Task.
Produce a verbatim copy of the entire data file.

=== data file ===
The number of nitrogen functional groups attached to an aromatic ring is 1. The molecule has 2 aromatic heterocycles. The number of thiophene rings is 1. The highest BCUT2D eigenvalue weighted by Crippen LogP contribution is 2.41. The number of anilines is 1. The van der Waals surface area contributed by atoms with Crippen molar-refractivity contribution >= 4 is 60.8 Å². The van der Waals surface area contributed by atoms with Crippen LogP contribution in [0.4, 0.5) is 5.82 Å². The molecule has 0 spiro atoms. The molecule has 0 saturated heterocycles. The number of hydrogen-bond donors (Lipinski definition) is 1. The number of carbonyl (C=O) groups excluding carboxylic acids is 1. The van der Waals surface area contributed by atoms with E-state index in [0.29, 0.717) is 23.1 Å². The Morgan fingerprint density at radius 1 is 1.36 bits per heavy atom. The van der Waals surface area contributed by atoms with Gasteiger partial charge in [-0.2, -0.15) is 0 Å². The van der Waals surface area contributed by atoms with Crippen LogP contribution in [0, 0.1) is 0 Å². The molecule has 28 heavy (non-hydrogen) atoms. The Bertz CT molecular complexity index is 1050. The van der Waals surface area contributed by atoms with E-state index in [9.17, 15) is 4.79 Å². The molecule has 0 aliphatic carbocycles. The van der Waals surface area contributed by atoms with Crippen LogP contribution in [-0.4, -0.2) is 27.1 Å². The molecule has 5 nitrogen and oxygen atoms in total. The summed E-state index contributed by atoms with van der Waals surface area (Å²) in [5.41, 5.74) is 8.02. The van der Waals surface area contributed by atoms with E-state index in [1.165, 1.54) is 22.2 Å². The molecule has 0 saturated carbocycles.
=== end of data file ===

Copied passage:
The number of nitrogen functional groups attached to an aromatic ring is 1. The molecule has 2 aromatic heterocycles. The number of thiophene rings is 1. The highest BCUT2D eigenvalue weighted by Crippen LogP contribution is 2.41. The number of anilines is 1. The van der Waals surface area contributed by atoms with Crippen molar-refractivity contribution >= 4 is 60.8 Å². The van der Waals surface area contributed by atoms with Crippen LogP contribution in [0.4, 0.5) is 5.82 Å². The molecule has 0 spiro atoms. The molecule has 0 saturated heterocycles. The number of hydrogen-bond donors (Lipinski definition) is 1. The number of carbonyl (C=O) groups excluding carboxylic acids is 1. The van der Waals surface area contributed by atoms with E-state index in [0.29, 0.717) is 23.1 Å². The Morgan fingerprint density at radius 1 is 1.36 bits per heavy atom. The van der Waals surface area contributed by atoms with Gasteiger partial charge in [-0.2, -0.15) is 0 Å². The van der Waals surface area contributed by atoms with Crippen LogP contribution in [0, 0.1) is 0 Å². The molecule has 28 heavy (non-hydrogen) atoms. The Bertz CT molecular complexity index is 1050. The van der Waals surface area contributed by atoms with E-state index in [9.17, 15) is 4.79 Å². The molecule has 0 aliphatic carbocycles. The van der Waals surface area contributed by atoms with Crippen LogP contribution in [-0.4, -0.2) is 27.1 Å². The molecule has 5 nitrogen and oxygen atoms in total. The summed E-state index contributed by atoms with van der Waals surface area (Å²) in [5.41, 5.74) is 8.02. The van der Waals surface area contributed by atoms with E-state index in [1.165, 1.54) is 22.2 Å². The molecule has 0 saturated carbocycles.